By Voyo Gabrilo
Little flecks of cheeseburger clung to Tom’s mustache as he stretched out, asleep, on the couch. The rest of the cheeseburger rested on his stomach, on top of the wrapper, and it fell to the floor once the phone rang.
“Y’ello,” he said, some of the cheeseburger sticking to the phone as he pressed it close to his mouth. “This is he… Of course, I understand… Thank you. I’m on my way… You have a good night as well.”
Tom was already half-dressed. His black slacks had a sandy appearance from the salty fries he had wolfed down on his way home earlier. He never cared for his cheeseburgers to be hot, but if the fries got cold, then they were history. He brushed his slacks until they recovered their blackness.
Before he made his way upstairs to get a clean shirt, he sat back on the couch. He picked up the cheeseburger from the floor, inspected it for hair or dust, then finished it. The cheese had hardened and got stuck in his throat. He needed something to drink.
On his way to the kitchen, Tom stepped on one of his kids’ nerf footballs and it caused him to lose balance and stub his toes on the piano. The piano had been there since before Tom’s wife, Peggy, moved out. It made itself house-inventory quietly.
There was not much left in the fridge. A couple of cans of beer. Tom reached for the last carton of milk instead. He stood a moment longer to see what he would need to buy on his way home, then went upstairs to get his clean shirt. He checked in on his twin boys, Rex and Royce, on his way back downstairs.
He looked around to see if he was missing anything when his eyes found the drink that came with his cheeseburger and fries. He rubbed his eyes, then took the drink with him and left, making sure to leave the sign on the inside door handle for the boys.
“Can I help you?” the receptionist at Regional Oaks Care asked Tom as he entered the facility.
“Yes, hello, I’m Tom Jacobs with Fitzgerald-Hill Funeral Homes,” Tom said.
“Oh, yes. Thank you for getting here so quickly. Ms. Hamps is in room G-11. So that’s this wing down this way. If you’d like to pull your car around that way, it’ll be easier access to her room.”
“Yes, thank you. Should I meet you…?”
“Yes, of course. I’ll call for someone to open the door and meet you outside there.”
The receptionist mimed ‘thank you’ with her lips and sat back down. Tom paused for a moment to get his bearings. He had been to Regional Oaks Care before, during the daytime. Now, at night, half the lights were turned off and the halls were empty.
Tom backed his van just up to the east entrance. The door was locked. He went back in the van to doze off before someone came and opened the door.
“Hello, sir,” a nurse said as Tom got out of the van.
“Hello. It’ll be just a moment.” Tom started getting out the cot from the back of the van. The nurse waited just inside the east entrance doors until Tom was ready, when she unlocked the doors and opened them.
“Thank you,” Tom said as he passed her, pushing the cart inside.
“You’ll turn left up ahead,” said the nurse, letting the doors close behind her as she followed Tom.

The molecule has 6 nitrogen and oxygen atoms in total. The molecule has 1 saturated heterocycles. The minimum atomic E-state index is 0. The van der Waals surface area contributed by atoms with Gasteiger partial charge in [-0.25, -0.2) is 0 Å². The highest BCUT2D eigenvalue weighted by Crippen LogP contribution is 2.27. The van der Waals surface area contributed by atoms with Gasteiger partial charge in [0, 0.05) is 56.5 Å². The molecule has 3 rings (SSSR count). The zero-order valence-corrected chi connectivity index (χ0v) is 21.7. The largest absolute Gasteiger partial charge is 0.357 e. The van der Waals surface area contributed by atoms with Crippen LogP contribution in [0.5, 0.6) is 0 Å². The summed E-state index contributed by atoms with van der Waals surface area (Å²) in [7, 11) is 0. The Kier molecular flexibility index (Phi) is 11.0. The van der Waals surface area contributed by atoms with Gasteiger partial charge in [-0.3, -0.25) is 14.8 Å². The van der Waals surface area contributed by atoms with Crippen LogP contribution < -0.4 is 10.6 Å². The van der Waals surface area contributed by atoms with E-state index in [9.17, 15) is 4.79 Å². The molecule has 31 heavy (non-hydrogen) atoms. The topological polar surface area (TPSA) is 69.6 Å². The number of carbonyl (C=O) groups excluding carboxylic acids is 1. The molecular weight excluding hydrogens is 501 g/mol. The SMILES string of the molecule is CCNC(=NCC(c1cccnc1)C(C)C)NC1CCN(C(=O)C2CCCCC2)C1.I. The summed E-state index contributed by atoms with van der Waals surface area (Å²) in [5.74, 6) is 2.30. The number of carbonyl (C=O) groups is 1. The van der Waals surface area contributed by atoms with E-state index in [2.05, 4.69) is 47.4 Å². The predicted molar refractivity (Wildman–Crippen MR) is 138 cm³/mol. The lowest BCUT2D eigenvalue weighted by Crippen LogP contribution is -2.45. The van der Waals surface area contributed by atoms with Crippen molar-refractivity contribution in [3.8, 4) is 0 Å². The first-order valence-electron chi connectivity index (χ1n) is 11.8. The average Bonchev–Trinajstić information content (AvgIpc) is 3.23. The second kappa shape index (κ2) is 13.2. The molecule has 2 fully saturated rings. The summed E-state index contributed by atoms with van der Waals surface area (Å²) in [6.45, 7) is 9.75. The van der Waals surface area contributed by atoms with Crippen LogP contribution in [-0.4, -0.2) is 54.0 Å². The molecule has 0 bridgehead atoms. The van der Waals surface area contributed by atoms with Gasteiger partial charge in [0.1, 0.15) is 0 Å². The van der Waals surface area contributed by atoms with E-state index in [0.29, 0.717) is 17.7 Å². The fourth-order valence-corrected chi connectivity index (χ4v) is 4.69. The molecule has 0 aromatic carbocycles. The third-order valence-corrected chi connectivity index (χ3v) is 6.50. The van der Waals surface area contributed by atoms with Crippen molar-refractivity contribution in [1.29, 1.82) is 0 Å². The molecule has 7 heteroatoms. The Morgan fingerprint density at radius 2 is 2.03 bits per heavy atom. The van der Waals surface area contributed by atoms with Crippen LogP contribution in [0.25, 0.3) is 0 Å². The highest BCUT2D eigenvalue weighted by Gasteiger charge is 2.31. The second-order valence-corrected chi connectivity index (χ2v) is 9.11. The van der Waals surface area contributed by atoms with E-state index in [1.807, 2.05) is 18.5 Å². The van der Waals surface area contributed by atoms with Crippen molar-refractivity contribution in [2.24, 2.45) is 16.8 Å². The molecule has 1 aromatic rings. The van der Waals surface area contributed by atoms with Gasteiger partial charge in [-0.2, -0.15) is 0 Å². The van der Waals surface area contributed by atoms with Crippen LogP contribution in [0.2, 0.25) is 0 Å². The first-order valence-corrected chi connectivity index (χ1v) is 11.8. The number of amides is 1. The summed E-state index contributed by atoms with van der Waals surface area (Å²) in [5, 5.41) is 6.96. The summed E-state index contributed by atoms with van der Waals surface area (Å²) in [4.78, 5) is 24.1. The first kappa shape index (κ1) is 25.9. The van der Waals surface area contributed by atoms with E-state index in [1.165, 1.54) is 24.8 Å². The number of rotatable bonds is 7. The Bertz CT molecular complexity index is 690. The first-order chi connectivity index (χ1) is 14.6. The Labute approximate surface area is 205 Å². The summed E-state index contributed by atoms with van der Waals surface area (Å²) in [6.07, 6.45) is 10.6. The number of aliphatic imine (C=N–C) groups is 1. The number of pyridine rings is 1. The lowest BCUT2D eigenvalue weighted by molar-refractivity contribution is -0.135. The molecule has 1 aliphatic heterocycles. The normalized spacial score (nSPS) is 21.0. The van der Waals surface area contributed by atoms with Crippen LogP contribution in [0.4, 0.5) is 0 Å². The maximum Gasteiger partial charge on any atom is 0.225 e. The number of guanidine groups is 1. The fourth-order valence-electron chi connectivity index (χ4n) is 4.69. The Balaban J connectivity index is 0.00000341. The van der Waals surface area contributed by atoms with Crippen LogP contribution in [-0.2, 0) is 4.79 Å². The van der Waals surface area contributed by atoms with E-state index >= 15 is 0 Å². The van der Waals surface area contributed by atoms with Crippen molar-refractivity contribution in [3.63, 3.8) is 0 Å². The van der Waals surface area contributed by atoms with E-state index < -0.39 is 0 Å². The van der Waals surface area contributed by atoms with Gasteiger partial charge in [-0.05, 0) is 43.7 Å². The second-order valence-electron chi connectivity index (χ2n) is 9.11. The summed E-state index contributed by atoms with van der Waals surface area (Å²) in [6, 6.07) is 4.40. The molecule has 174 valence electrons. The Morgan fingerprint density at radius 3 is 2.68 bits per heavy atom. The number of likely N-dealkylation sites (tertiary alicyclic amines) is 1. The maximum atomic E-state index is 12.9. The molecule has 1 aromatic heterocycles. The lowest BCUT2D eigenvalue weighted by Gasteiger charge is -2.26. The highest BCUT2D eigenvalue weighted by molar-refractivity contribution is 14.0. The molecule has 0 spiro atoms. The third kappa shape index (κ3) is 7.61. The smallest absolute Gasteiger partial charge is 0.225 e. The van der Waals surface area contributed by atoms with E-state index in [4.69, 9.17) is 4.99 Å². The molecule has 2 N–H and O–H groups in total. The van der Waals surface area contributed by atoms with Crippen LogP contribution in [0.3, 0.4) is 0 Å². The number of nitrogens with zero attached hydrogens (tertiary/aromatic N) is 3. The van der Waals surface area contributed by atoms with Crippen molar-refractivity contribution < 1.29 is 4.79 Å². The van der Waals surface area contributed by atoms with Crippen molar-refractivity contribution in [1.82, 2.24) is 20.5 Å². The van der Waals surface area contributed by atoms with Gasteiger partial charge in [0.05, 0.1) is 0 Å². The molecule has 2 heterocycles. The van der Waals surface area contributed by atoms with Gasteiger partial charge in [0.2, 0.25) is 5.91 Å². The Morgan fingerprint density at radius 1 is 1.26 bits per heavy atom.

Room G-11 was four rooms down the hallway. Tom found the family inside, huddled together around the bed. One of the cot’s wheels squeaked as he brought it to a stop. The family turned and looked at Tom. The nurse made her way inside the room.
No one spoke for a couple of minutes. Tom bowed his head. He liked to give the families as much time as they needed. After some more time passed the family began to move slowly away from the bed. They whispered goodbye and some blew soft kisses to the newly departed.
They all left the room in single file, looking back at the bed. The nurse walked back in after having stepped out to let the family out. She asked Tom if he needed any assistance and left when he said no.
Tom paused to look at Ms. Hamps. She had a nightcap on top of her head that matched her beige gown. There were too many lines on her face to count and her neck had already turned grey. Tom unfolded the blanket from on top of Ms. Hamps and gently pushed her arms to her sides.
He moved the cot to the side of the bed. He looked over his shoulder and saw the family huddled together outside the door in the hallway. They peered into the room. Tom shuffled along the floor and closed the door, bowing his head to the family.
The cot had moved away from the bed while Tom went to close the door. The wheel that squeaked wasn’t locked properly and began to rattle as Tom moved it back to beside the bed. After another couple attempts, Tom took a tissue from the nightstand and placed it underneath the squeaky wheel that wouldn’t stay put.
Tom got Ms. Hamps onto the cot in one movement. He folded the blanket back over the now-empty bed and pushed the cot out of the room. The family inquired where Tom would be taking their loved one. Tom replied that she would be well taken care of at the chapel and that he would contact them in the morning after everyone’s had a night of rest.
“There Stands The Glass” was playing on the radio as Tom turned the van out of Regional Oaks Care and onto the road. Fitzgerald-Hill was a five-mile ride directly down the road. Tom looked out his rearview mirror to see if the family would follow him. When he saw that no one had followed him out of Regional Oaks Care, he turned the song louder.